Seismologists at the University of Washington are concerned that major population centers like Seattle and Tacoma may not receive timely warnings that shaking is coming, depending on where a massive magnitude 9 earthquake starts along the Pacific Northwest coast.
Renate Hartog, network manager for the Pacific Northwest Seismic Network, and graduate student Mika Thompson have new recommendations based on their research.
They ran around 30 scenarios where, during the worst type of quake to hit the Northwest, if the sensitivity level of the new ShakeAlert system remains set too high to avoid nuisance notifications of smaller non-damaging quakes, the system may not be able to correctly send out notifications that shaking is heading to certain areas, in some cases until after the shaking had already reached those areas. They recommend the initial shake level be set to detect smaller earthquakes around a shake level three rather than five.
The Cascadia Subduction Zone is a massive earthquake fault that runs for hundreds of miles off the Northwest coast. It begins off Cape Mendocino, California, and runs north past all of Oregon and Washington, then ends off the coast of Canada’s Vancouver Island.
While most think of earthquakes and epicenters as coming from a compact area, scientists expect the Cascadia Subduction Zone would tear open and progress like ripping a sheet, a massive quake lasting around five minutes. It could start anywhere along the fault, beginning at one end or the other, or even start in the middle and propagate in two directions.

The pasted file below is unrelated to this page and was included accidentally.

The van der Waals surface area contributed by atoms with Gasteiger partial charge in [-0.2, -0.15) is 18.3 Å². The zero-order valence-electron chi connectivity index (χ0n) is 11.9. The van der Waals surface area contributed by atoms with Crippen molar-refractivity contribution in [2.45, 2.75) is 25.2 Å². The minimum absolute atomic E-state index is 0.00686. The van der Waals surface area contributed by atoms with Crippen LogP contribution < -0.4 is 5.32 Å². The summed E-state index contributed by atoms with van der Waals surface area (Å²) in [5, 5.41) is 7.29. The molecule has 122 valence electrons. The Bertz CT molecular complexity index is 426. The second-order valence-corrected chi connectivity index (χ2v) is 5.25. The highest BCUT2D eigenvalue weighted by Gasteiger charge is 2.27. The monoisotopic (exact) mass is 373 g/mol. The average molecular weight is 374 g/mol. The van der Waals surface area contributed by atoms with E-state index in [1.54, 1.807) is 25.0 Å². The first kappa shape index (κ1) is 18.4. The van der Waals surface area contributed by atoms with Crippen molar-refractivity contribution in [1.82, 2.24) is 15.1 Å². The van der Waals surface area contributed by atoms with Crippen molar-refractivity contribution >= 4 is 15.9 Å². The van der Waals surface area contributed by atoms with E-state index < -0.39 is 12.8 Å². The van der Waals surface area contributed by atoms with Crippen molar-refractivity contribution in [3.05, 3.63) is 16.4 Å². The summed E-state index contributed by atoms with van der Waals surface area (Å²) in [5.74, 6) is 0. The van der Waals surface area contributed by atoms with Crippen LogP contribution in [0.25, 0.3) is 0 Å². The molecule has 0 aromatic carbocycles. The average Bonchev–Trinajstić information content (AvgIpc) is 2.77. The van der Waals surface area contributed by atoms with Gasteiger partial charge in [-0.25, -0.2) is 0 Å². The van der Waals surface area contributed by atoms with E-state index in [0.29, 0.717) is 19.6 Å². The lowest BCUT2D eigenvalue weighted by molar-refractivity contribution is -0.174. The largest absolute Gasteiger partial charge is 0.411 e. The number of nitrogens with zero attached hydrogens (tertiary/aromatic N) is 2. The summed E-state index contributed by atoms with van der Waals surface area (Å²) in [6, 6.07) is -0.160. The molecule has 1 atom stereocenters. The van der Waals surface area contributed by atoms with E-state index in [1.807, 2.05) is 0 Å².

Hartog showed KING 5 one scenario where an earthquake begins west of Eugene, Oregon, and results in initial shaking that the system would not at first read as being large enough to generate shaking in population centers much further north.
“Because this rupture takes so long to evolve, the system doesn’t recognize that it’s a really large earthquake soon enough to actually give a warning to Seattle,” explained Hartog.
An academic paper on the subject is expected to be presented next week at the American Geophysical Union fall meeting.
The UW was part of the ShakeAlert development. Yet, the system got its start in southern California, where there is no subduction zone. While California suffers more frequent and large devastating earthquakes, much of the state is subject to smaller and more frequent non-damaging quake events, which means the ShakeAlert level is set at the higher level to avoid nuisance alerts.
The Cascadia Subduction Zone last shook nearly 322 years ago in the year 1700.